[00:05:04] Colin MacArthur: Yeah, fair enough. I think there are a few really important things for designers to understand about LLMs that make them very different than other programs that, that we design around and for, right?

We’re all very used to designing computer interfaces, and we know what the rules are for how to do that. Well, Nielsen’s heuristics and all of the great design patterns. There are some things about LLMs that are completely different, and we have to start there.

One of them is what we were just talking about. LLMs are not what’s just called deterministic. So every time you put something into an LLM, You can put the same question in over and every time it will give you a different answer. So if you think about that a little bit, it’s a major shift to the problem you need to design for.

Normally, our job as designers is to help users predict and prepare for what the system will give them, right? Predictability is the hallmark of good design. I’m not surprising the user with what appears here. But LLMs just don’t work that way, right? That’s not really, we can’t set them up so that we can always tell users exactly what they’ll get.

And sometimes what they get is not useful, and sometimes what they get is wrong, and sometimes it’s shocking. It’s a weird world where we simply can’t guarantee that level of predictability. And so I think one thing I feel like designers need to do when they’re incorporating LLMs in their interfaces is accept.

that unpredictability is there and start thinking about how to guide their users through it, right? So, how to help users, number one, understand, hey, this thing may do some weird stuff, right? And that’s the name of the game. The challenge for you, Mr. User or Mrs. User, is how you figure out what to do with this.

And I think that leads to the second key task for designers with this sort of unpredictability, which is, that often what people can do with the output of the LLM is just as important as what they can input into it, right? I think we’re starting to see these LLM interfaces mature such that it’s not just spitting out some suggestion that you can copy and paste.

But there were automatically inputting those suggestions into other tools that allow people to manipulate them and change them and move them around. And I think that’s incredibly important because again, it’s not that we’ll ever be able to predict that the LLM’s output is 100 percent useful all the time.

The tools we give people with the output are essential to them making them useful. But you’ve got to step back and think of it differently than just a traditional like form using an algorithm or something like that. It’s a different set of tools. So, I think that’s on the predictability side, on the non deterministic side.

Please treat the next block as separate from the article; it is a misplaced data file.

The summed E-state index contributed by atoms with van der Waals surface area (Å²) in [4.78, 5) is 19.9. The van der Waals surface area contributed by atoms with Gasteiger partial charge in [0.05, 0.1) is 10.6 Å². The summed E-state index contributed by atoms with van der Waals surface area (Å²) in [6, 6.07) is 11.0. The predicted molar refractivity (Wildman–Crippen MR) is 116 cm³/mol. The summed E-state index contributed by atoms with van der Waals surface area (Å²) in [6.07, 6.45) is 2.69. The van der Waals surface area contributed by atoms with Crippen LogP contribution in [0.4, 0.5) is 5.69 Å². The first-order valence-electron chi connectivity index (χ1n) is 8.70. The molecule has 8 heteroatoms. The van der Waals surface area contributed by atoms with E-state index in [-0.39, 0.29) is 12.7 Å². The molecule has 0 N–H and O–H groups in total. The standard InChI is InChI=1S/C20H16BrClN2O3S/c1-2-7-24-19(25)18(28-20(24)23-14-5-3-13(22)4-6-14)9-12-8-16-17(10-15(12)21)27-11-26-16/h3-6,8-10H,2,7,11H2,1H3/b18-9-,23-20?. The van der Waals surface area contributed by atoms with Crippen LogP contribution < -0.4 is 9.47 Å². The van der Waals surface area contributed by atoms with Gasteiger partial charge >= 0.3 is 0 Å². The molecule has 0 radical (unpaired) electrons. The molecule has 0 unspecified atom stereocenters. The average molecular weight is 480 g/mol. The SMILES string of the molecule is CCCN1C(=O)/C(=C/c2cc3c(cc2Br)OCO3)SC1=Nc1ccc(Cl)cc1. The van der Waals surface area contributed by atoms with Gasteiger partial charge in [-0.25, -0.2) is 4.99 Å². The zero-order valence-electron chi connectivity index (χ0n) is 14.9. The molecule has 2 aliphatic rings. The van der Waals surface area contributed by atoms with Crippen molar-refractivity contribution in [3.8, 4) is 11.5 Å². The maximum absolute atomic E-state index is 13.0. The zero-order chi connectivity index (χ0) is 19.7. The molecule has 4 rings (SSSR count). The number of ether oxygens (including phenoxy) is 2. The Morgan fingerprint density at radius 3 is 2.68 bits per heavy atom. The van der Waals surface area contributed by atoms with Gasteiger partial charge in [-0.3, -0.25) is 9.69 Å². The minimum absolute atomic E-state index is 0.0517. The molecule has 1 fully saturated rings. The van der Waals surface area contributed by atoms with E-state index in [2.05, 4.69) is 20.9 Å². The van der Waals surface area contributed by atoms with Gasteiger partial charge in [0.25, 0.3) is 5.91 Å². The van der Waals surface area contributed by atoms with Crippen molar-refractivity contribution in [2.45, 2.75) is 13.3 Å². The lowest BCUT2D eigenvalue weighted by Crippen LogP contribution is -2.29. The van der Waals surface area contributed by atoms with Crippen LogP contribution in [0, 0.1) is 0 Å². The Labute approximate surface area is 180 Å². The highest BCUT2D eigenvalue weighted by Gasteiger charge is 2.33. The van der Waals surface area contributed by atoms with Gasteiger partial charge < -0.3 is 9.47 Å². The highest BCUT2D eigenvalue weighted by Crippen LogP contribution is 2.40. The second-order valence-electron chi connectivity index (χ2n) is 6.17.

I think the other challenge is that, unlike good computer programs and websites everywhere, LLMs do not explain why they say what they say, right? It can’t give them instructions to give us explanations. And get very good results that make up an explanation for us, but it’s not the same thing as what’s actually going on inside the machine.

In other words, I think it’s very hard to give users an accurate mental model of what’s happening. Well, right. It’s very hard to give people a really realistic understanding of how this thing works. As a result, I think we all just assume it’s a human, right? Our mental model is this is just another creature, another human-like creature I’m interacting with.

You know, that’s not quite right either. So I think we have to, again, think about ways to coach people through creating their own explanations, or at least tests of what an LLM says, right? So I think If you look at Perplexity’s UI, there’s some great examples. This is the sort of search engine powered by LLMs.

They, like ChatGPT, will answer your question in nice paragraphs, but they’ll also suggest related sources and invite users to try to say, okay, if you want to know why we suggested this, maybe you can go look at these other sources, right? I think some of the key design challenges are, okay, how do we prepare users for the fact that these things are useful, but unpredictable, and how do we equip users to create their explanations, or at least test what these things are saying? Because I don’t think we’re ever going to get that out of the LLM neural network itself.

The way to think of it is, it doesn’t really understand in any meaningful way why it did this. But if this Russ guy really wants some rationale, so what would be a reasonable rationale for this kind of thing?